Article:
Challenges we are facing with this project
We thought that sharing some challenges we will be/are facing with this project would be useful and interesting, especially for those looking to start their own game project. These challenges are pretty specific to our needs and wants as Rocket Adrift, but some people may find they have similar challenges as well.
We are artists first and it’s difficult for us to move forward with unfinished or unpolished artwork.
The Rocket Adrift team all met years ago at Seneca College, where we were enrolled in the Independent Illustration program. That being said, we are visual artists first and therefore we tend to approach all of our projects with the best visual direction possible. A challenge we’ve faced in the past and face now is sharing our work and getting feedback from people as early as the alpha stage of development. Because we put a lot of onus on making sure everything shared with the public looks finished and polished, it is difficult for us to keep our work loose and unpolished until we get the feedback we need to make a better end product.
The biggest issue that comes along with spending a lot of time upfront on polished assets, visual design and style is that we could end up realizing later down the line of development that we don’t really need to use all those polished assets, and that using them all would result in a bloated game design overall. So then we are stuck making the difficult decision to cut out all that previous work on these polished assets, especially if we sank months of work into them.
An example of this mistake happened during the 3 year-long production of Raptor Boyfriend. Initially, we had a plan to create every possible expression and position for all the character animations we thought we would need for the entire game. However, halfway through programming we realized we wouldn’t have the time to finish all of these animations and found very quick and easy solutions to set up these scenes instead. We ended up scrapping over 100 drawings for animations we no longer needed and ultimately lost months worth of work that we could have been using to actually start putting together the game.
Approaching gameplay at the same time as writing, rather than just writing first
Our next strongest skill as a team would definitely be writing. Most projects we’ve worked on in the past usually start taking shape in the outline phase. For Raptor Boyfriend this approach served us well, since the bulk of what the game was included a lot of reading and not much player interaction. This is not necessarily a bad thing, but this time around we’ve realized we will have to start thinking about writing in tandem with gameplay.
Since the style of Psychroma requires player movement, interactable objects and an environment that can be explored non-linearly, we have to start thinking about how to tell the story we want and lead the player to the points that move that story along naturally, as well as the pacing of this information.
Using narrative design.
Understanding how we need to approach the writing and gameplay of Psychroma leads us to learning how narrative design works, the focus of which is to design the narrative elements of a game based on how players interact with its story, which differentiates it from video game writing, according to Wikipedia. If you’re interested in learning more about narrative design, there are very interesting Game Developers Conference talks about it, in particular the 2018 Konsoll 2018: Molly Maloney & Eric Stirpe – Writing & Narrative Design: A Relationship video.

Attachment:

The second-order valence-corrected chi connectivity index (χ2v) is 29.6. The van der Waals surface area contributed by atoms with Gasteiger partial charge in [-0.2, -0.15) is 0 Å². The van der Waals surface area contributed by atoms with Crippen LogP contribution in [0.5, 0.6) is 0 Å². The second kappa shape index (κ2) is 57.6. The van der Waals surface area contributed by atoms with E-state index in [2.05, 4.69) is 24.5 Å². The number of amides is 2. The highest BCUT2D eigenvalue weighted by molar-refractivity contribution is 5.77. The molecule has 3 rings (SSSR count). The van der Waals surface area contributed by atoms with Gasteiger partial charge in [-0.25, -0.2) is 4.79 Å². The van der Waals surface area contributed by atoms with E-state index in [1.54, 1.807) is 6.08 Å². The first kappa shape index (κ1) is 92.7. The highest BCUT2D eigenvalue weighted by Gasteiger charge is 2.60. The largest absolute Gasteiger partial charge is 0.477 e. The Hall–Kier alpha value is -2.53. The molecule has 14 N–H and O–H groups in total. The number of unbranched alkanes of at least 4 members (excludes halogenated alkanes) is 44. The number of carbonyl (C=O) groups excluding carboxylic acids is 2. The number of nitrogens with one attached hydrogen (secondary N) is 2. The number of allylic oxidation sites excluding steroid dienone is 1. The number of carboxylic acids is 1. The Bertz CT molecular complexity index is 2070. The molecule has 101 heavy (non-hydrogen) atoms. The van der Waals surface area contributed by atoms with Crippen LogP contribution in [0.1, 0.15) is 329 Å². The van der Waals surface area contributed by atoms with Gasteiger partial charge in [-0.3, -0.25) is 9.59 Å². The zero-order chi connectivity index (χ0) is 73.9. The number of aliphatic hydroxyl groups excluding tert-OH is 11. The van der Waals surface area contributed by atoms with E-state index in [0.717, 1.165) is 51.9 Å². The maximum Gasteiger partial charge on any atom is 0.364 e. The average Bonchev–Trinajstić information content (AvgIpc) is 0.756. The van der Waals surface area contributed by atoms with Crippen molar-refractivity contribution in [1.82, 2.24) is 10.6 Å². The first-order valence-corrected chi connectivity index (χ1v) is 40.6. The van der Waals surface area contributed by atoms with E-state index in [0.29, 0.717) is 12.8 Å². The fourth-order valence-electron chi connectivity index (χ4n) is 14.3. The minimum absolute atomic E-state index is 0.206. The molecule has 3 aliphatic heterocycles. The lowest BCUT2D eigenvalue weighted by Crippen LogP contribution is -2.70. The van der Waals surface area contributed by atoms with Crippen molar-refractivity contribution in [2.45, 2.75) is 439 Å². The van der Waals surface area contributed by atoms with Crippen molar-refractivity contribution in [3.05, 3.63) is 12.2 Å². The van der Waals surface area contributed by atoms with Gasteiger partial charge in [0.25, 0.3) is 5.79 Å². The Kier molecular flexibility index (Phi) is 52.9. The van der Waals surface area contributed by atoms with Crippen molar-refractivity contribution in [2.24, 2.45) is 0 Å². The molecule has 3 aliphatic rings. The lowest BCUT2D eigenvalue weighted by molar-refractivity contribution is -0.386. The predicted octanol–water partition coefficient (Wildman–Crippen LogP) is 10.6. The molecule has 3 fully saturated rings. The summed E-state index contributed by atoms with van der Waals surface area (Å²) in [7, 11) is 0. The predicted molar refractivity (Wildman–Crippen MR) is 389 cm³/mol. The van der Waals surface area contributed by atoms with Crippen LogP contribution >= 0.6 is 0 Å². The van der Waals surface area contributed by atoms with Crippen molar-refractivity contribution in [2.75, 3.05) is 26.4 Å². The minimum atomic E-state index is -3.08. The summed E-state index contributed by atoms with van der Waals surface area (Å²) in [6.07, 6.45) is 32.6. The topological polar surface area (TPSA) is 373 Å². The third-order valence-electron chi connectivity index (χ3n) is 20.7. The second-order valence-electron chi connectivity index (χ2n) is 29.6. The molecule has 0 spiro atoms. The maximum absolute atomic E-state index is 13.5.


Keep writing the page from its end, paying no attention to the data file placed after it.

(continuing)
We have only become familiar with video game writing through Raptor Boyfriend, so this will be a new challenge for us moving forward with a narrative side-scrolling adventure game.
Work vs. personal time and how to avoid burnout
This challenge is possibly the most universal and pervasive throughout the video game industry. Because of the multi-faceted nature of video game development, there are many demands that need to be met by all departments and project management can be nearly impossible. Unfortunately, the part of project management that almost always gets overlooked is employee mental health and well-being.
We at Rocket Adrift will be the first to admit that we have an unhealthy work/personal life balance. We are all very hardworking and driven individuals. However all too often we allow our ambitions and drive to control how we work and for how long, which often leads to burn out.
While there are no simple answers for how to avoid burnout for such a small team such as ourselves, there are always best practises which include taking breaks often, limiting hours and taking time to celebrate and appreciate our accomplishments.
We will be taking strides to improve this issue and avoid burnout as much as possible with this project, especially since doing so will benefit everyone in the long term and keep the studio sustainable.
If you are interested in learning more about the human cost of making video games, we highly recommend picking up a copy of Blood, Sweat, and Pixels: The Triumphant, Turbulent Stories Behind How Video Games Are Made by Jason Schrier. It was super validating but also insightful on some of the issues surrounding burnout and the AAA game studio culture.
Thanks for reading!